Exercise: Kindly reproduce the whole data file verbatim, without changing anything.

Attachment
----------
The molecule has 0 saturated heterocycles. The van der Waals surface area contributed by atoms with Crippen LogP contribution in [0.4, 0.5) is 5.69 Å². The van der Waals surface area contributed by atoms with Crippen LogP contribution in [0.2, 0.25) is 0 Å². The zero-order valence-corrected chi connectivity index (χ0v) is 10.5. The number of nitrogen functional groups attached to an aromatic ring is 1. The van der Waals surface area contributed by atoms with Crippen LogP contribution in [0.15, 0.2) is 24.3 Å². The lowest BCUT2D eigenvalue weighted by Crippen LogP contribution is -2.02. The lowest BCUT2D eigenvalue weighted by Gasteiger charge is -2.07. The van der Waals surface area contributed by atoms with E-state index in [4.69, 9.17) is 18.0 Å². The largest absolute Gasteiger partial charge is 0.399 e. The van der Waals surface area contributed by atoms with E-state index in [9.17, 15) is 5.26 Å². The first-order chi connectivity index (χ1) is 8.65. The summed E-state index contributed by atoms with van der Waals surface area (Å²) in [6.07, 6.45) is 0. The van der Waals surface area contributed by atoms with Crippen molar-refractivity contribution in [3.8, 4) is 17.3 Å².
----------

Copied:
The molecule has 0 saturated heterocycles. The van der Waals surface area contributed by atoms with Crippen LogP contribution in [0.4, 0.5) is 5.69 Å². The van der Waals surface area contributed by atoms with Crippen LogP contribution in [0.2, 0.25) is 0 Å². The zero-order valence-corrected chi connectivity index (χ0v) is 10.5. The number of nitrogen functional groups attached to an aromatic ring is 1. The van der Waals surface area contributed by atoms with Crippen LogP contribution in [0.15, 0.2) is 24.3 Å². The lowest BCUT2D eigenvalue weighted by Crippen LogP contribution is -2.02. The lowest BCUT2D eigenvalue weighted by Gasteiger charge is -2.07. The van der Waals surface area contributed by atoms with E-state index in [4.69, 9.17) is 18.0 Å². The largest absolute Gasteiger partial charge is 0.399 e. The van der Waals surface area contributed by atoms with E-state index in [9.17, 15) is 5.26 Å². The first-order chi connectivity index (χ1) is 8.65. The summed E-state index contributed by atoms with van der Waals surface area (Å²) in [6.07, 6.45) is 0. The van der Waals surface area contributed by atoms with Crippen molar-refractivity contribution in [3.8, 4) is 17.3 Å².